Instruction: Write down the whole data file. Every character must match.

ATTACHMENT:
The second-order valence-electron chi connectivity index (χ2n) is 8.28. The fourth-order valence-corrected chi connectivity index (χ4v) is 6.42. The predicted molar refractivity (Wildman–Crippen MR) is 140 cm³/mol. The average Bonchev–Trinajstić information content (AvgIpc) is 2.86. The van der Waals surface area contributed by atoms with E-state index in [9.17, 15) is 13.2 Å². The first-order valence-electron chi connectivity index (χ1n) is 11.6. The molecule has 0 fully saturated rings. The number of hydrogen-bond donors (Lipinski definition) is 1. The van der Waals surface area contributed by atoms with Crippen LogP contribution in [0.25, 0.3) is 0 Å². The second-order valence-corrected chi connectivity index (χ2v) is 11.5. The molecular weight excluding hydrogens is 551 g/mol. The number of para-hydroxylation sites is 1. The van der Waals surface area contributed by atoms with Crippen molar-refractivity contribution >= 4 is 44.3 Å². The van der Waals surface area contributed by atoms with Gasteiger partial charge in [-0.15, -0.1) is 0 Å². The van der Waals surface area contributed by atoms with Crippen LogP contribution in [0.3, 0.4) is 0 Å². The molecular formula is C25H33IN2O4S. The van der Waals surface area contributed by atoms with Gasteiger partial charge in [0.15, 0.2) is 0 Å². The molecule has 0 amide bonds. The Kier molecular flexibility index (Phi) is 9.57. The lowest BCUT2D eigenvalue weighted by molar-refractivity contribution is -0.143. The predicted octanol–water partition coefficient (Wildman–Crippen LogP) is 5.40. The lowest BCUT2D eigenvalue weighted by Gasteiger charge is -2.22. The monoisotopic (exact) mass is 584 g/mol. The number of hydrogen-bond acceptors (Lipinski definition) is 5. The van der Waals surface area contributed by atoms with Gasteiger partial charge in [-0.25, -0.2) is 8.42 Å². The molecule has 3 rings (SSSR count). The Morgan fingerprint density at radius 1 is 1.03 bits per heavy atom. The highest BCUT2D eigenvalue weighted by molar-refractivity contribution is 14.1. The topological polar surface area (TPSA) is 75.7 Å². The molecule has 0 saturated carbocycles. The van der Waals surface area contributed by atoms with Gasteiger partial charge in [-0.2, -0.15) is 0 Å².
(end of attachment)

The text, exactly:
The second-order valence-electron chi connectivity index (χ2n) is 8.28. The fourth-order valence-corrected chi connectivity index (χ4v) is 6.42. The predicted molar refractivity (Wildman–Crippen MR) is 140 cm³/mol. The average Bonchev–Trinajstić information content (AvgIpc) is 2.86. The van der Waals surface area contributed by atoms with E-state index in [9.17, 15) is 13.2 Å². The first-order valence-electron chi connectivity index (χ1n) is 11.6. The molecule has 0 fully saturated rings. The number of hydrogen-bond donors (Lipinski definition) is 1. The van der Waals surface area contributed by atoms with Crippen LogP contribution in [0.25, 0.3) is 0 Å². The second-order valence-corrected chi connectivity index (χ2v) is 11.5. The molecular weight excluding hydrogens is 551 g/mol. The number of para-hydroxylation sites is 1. The van der Waals surface area contributed by atoms with Crippen molar-refractivity contribution >= 4 is 44.3 Å². The van der Waals surface area contributed by atoms with Gasteiger partial charge in [-0.15, -0.1) is 0 Å². The van der Waals surface area contributed by atoms with Crippen LogP contribution in [0.3, 0.4) is 0 Å². The molecular formula is C25H33IN2O4S. The van der Waals surface area contributed by atoms with Gasteiger partial charge in [0.15, 0.2) is 0 Å². The molecule has 0 amide bonds. The Kier molecular flexibility index (Phi) is 9.57. The lowest BCUT2D eigenvalue weighted by molar-refractivity contribution is -0.143. The predicted octanol–water partition coefficient (Wildman–Crippen LogP) is 5.40. The lowest BCUT2D eigenvalue weighted by Gasteiger charge is -2.22. The monoisotopic (exact) mass is 584 g/mol. The number of hydrogen-bond acceptors (Lipinski definition) is 5. The van der Waals surface area contributed by atoms with Gasteiger partial charge in [-0.25, -0.2) is 8.42 Å². The molecule has 3 rings (SSSR count). The Morgan fingerprint density at radius 1 is 1.03 bits per heavy atom. The highest BCUT2D eigenvalue weighted by molar-refractivity contribution is 14.1. The topological polar surface area (TPSA) is 75.7 Å². The molecule has 0 saturated carbocycles. The van der Waals surface area contributed by atoms with Gasteiger partial charge in [-0.2, -0.15) is 0 Å².